The triboelectric effect is now considered to be related to the phenomenon of adhesion, where two materials composed of different molecules tend to stick together because of attraction between the different molecules. While adhesion is not a chemical bond between atoms, there is an exchange of electrons between the different types of molecules, resulting in an electrostatic attraction between the molecules that holds them together. Physical separation of materials that are adhered together results in friction between the materials. Because the electron transfer between molecules in the different materials is not immediately reversible, the excess electrons in one type of molecule remain left behind, while a deficit of electrons occurs in the other. Thus, a material can develop a positive or negative charge (see also static electricity) that dissipates after the materials separate.
The mechanisms of triboelectrification (or contact-electrification) have been debated for many years, with possible mechanisms including electron transfer, ion transfer or the material's species transfer.[clarification needed] Recent studies in 2018 using Kelvin probe microscopy and triboelectric nanogenerators revealed that electron transfer is the dominant mechanism for triboelectrification between solid and solid. The work function model can be used to explain electron transfer between a metal and a dielectric. The surface states model can be used to explain electron transfer between two dielectrics. For a general case, since triboelectrification occurs for any material, a generic model has been proposed by Wang, in which the electron transfer is caused by a strong electron cloud overlap between two atoms for the lowered interatomic potential barrier by shortening the bonding length. Based on the model, the effects of temperature and photo excitation on the triboelectrification were investigated. Such model can be further extended to the cases of liquid-solid, liquid-liquid and even gas-liquid.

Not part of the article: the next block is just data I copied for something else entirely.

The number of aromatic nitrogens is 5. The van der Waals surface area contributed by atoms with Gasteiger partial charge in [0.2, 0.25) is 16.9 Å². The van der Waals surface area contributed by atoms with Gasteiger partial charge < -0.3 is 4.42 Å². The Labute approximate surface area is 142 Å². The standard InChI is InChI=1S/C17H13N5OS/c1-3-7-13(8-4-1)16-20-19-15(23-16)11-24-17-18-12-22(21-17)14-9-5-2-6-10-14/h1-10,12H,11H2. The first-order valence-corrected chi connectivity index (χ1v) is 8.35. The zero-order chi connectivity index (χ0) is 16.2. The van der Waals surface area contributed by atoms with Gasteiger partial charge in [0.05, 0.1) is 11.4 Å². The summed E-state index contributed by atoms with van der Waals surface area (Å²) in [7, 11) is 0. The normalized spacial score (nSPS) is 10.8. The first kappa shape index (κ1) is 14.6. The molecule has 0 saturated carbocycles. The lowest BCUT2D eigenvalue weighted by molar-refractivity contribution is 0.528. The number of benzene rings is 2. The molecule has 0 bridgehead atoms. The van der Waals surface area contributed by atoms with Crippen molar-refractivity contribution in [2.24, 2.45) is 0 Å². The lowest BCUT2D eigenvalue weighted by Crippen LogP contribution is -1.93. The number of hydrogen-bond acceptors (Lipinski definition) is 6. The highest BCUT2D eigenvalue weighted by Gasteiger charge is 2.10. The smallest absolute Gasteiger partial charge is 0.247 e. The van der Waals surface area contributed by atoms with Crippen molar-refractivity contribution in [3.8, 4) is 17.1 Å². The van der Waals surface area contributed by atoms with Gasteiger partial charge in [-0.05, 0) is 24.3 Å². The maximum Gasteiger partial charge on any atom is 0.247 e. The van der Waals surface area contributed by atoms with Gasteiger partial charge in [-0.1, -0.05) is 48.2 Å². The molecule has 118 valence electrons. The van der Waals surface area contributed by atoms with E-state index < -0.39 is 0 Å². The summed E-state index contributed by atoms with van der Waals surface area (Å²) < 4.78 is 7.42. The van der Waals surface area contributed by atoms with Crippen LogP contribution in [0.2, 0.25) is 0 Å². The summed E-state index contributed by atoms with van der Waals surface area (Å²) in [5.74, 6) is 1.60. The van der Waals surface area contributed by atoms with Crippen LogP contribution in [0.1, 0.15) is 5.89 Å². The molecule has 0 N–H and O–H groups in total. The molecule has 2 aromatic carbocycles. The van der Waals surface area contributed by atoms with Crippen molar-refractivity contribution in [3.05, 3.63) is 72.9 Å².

|Most positively charged|
|Hair, oily skin|
|Nylon, dry skin|
|Paper (Small positive charge)|
|Wool (No charge)|
|Steel (No charge)|
|Wood (Small negative charge)|
|Styrene and polystyrene|
|Polyethylene (like Scotch tape)|
|Most negatively charged|
A triboelectric series is a list of materials, ordered by certain relevant properties, such as how quickly a material develops a charge relative to other materials on the list. Johan Carl Wilcke published the first one in a 1757 paper on static charges. Materials are often listed in order of the polarity of charge separation when they are touched with another object. A material towards the bottom of the series, when touched to a material near the top of the series, will acquire a more negative charge. The farther away two materials are from each other on the series, the greater the charge transferred. Materials near to each other on the series may not exchange any charge, or may even exchange the opposite of what is implied by the list. This can be caused by rubbing, by contaminants or oxides, or other variables. The series was further expanded by Shaw and Henniker by including natural and synthetic polymers, and showed the alteration in the sequence depending on surface and environmental conditions. Lists vary somewhat as to the exact order of some materials, since the relative charge varies for nearby materials. From actual tests, there is little or no measurable difference in charge affinity between metals, probably because the rapid motion of conduction electrons cancels such differences.